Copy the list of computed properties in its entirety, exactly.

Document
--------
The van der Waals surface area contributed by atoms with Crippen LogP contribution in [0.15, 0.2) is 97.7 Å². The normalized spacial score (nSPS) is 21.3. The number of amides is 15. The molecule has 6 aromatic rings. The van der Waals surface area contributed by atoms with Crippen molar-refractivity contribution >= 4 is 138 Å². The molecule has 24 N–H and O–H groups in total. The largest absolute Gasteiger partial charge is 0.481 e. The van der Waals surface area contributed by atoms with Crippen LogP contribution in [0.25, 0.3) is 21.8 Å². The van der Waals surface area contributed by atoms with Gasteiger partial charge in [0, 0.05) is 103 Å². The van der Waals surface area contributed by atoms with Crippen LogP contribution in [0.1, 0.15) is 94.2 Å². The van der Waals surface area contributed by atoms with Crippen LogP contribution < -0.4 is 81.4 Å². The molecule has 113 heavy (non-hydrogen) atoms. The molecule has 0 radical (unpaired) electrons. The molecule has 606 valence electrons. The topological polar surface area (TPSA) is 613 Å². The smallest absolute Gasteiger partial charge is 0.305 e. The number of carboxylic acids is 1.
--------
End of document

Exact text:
The van der Waals surface area contributed by atoms with Crippen LogP contribution in [0.15, 0.2) is 97.7 Å². The normalized spacial score (nSPS) is 21.3. The number of amides is 15. The molecule has 6 aromatic rings. The van der Waals surface area contributed by atoms with Crippen molar-refractivity contribution >= 4 is 138 Å². The molecule has 24 N–H and O–H groups in total. The largest absolute Gasteiger partial charge is 0.481 e. The van der Waals surface area contributed by atoms with Crippen LogP contribution in [0.25, 0.3) is 21.8 Å². The van der Waals surface area contributed by atoms with Gasteiger partial charge in [0, 0.05) is 103 Å². The van der Waals surface area contributed by atoms with Crippen LogP contribution in [0.1, 0.15) is 94.2 Å². The van der Waals surface area contributed by atoms with Crippen LogP contribution < -0.4 is 81.4 Å². The molecule has 113 heavy (non-hydrogen) atoms. The molecule has 0 radical (unpaired) electrons. The molecule has 606 valence electrons. The topological polar surface area (TPSA) is 613 Å². The smallest absolute Gasteiger partial charge is 0.305 e. The number of carboxylic acids is 1.